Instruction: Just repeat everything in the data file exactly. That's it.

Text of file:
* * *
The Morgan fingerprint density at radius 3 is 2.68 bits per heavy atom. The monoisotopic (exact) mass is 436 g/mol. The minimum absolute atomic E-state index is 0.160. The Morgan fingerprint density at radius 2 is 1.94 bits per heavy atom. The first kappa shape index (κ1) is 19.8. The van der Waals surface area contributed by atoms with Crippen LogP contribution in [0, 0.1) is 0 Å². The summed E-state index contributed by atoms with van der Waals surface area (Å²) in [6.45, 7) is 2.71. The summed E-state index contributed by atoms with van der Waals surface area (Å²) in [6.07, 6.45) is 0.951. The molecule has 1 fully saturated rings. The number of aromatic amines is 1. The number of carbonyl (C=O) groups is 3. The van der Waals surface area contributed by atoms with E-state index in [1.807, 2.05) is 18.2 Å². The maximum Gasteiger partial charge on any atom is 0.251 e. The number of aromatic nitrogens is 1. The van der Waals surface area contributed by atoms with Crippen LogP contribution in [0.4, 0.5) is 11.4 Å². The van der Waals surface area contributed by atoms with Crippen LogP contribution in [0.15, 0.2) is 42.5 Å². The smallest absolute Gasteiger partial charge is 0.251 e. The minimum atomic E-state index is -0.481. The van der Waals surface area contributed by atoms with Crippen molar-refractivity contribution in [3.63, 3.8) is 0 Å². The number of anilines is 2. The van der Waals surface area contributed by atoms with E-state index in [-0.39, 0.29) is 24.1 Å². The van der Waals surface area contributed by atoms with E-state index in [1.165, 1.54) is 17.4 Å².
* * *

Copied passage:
The Morgan fingerprint density at radius 3 is 2.68 bits per heavy atom. The monoisotopic (exact) mass is 436 g/mol. The minimum absolute atomic E-state index is 0.160. The Morgan fingerprint density at radius 2 is 1.94 bits per heavy atom. The first kappa shape index (κ1) is 19.8. The van der Waals surface area contributed by atoms with Crippen LogP contribution in [0, 0.1) is 0 Å². The summed E-state index contributed by atoms with van der Waals surface area (Å²) in [6.45, 7) is 2.71. The summed E-state index contributed by atoms with van der Waals surface area (Å²) in [6.07, 6.45) is 0.951. The molecule has 1 fully saturated rings. The number of aromatic amines is 1. The number of carbonyl (C=O) groups is 3. The van der Waals surface area contributed by atoms with E-state index in [1.807, 2.05) is 18.2 Å². The maximum Gasteiger partial charge on any atom is 0.251 e. The number of aromatic nitrogens is 1. The van der Waals surface area contributed by atoms with Crippen LogP contribution in [0.4, 0.5) is 11.4 Å². The van der Waals surface area contributed by atoms with Crippen LogP contribution in [0.15, 0.2) is 42.5 Å². The smallest absolute Gasteiger partial charge is 0.251 e. The minimum atomic E-state index is -0.481. The van der Waals surface area contributed by atoms with Crippen molar-refractivity contribution in [3.63, 3.8) is 0 Å². The number of anilines is 2. The van der Waals surface area contributed by atoms with E-state index in [-0.39, 0.29) is 24.1 Å². The van der Waals surface area contributed by atoms with E-state index in [1.165, 1.54) is 17.4 Å².